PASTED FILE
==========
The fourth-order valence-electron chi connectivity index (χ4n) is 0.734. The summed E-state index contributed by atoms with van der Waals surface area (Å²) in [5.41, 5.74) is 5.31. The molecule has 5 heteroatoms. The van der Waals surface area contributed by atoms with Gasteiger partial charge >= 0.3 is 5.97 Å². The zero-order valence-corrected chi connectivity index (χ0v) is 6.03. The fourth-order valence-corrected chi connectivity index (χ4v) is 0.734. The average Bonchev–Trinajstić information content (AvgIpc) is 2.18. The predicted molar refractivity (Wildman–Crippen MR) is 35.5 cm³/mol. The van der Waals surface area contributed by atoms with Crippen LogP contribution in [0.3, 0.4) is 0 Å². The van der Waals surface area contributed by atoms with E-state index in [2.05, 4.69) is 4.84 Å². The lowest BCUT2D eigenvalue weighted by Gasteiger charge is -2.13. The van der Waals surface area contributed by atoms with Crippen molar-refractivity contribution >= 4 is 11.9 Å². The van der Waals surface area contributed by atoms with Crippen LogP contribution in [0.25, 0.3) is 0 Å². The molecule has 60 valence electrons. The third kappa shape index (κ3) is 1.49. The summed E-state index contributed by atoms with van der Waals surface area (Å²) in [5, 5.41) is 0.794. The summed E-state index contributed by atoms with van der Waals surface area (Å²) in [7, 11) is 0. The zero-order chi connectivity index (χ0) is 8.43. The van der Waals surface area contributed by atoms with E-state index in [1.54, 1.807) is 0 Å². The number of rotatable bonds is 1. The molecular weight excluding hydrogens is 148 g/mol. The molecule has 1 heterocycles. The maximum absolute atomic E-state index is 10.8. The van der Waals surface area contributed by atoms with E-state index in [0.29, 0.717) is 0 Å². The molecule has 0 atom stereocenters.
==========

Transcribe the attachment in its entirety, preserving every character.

The fourth-order valence-electron chi connectivity index (χ4n) is 0.734. The summed E-state index contributed by atoms with van der Waals surface area (Å²) in [5.41, 5.74) is 5.31. The molecule has 5 heteroatoms. The van der Waals surface area contributed by atoms with Gasteiger partial charge >= 0.3 is 5.97 Å². The zero-order valence-corrected chi connectivity index (χ0v) is 6.03. The fourth-order valence-corrected chi connectivity index (χ4v) is 0.734. The average Bonchev–Trinajstić information content (AvgIpc) is 2.18. The predicted molar refractivity (Wildman–Crippen MR) is 35.5 cm³/mol. The van der Waals surface area contributed by atoms with Crippen LogP contribution in [0.3, 0.4) is 0 Å². The van der Waals surface area contributed by atoms with E-state index in [2.05, 4.69) is 4.84 Å². The lowest BCUT2D eigenvalue weighted by Gasteiger charge is -2.13. The van der Waals surface area contributed by atoms with Crippen molar-refractivity contribution >= 4 is 11.9 Å². The van der Waals surface area contributed by atoms with Crippen LogP contribution in [0.25, 0.3) is 0 Å². The molecule has 60 valence electrons. The third kappa shape index (κ3) is 1.49. The summed E-state index contributed by atoms with van der Waals surface area (Å²) in [5, 5.41) is 0.794. The summed E-state index contributed by atoms with van der Waals surface area (Å²) in [7, 11) is 0. The zero-order chi connectivity index (χ0) is 8.43. The van der Waals surface area contributed by atoms with E-state index in [1.54, 1.807) is 0 Å². The number of rotatable bonds is 1. The molecular weight excluding hydrogens is 148 g/mol. The molecule has 1 heterocycles. The maximum absolute atomic E-state index is 10.8. The van der Waals surface area contributed by atoms with E-state index in [0.29, 0.717) is 0 Å². The molecule has 0 atom stereocenters.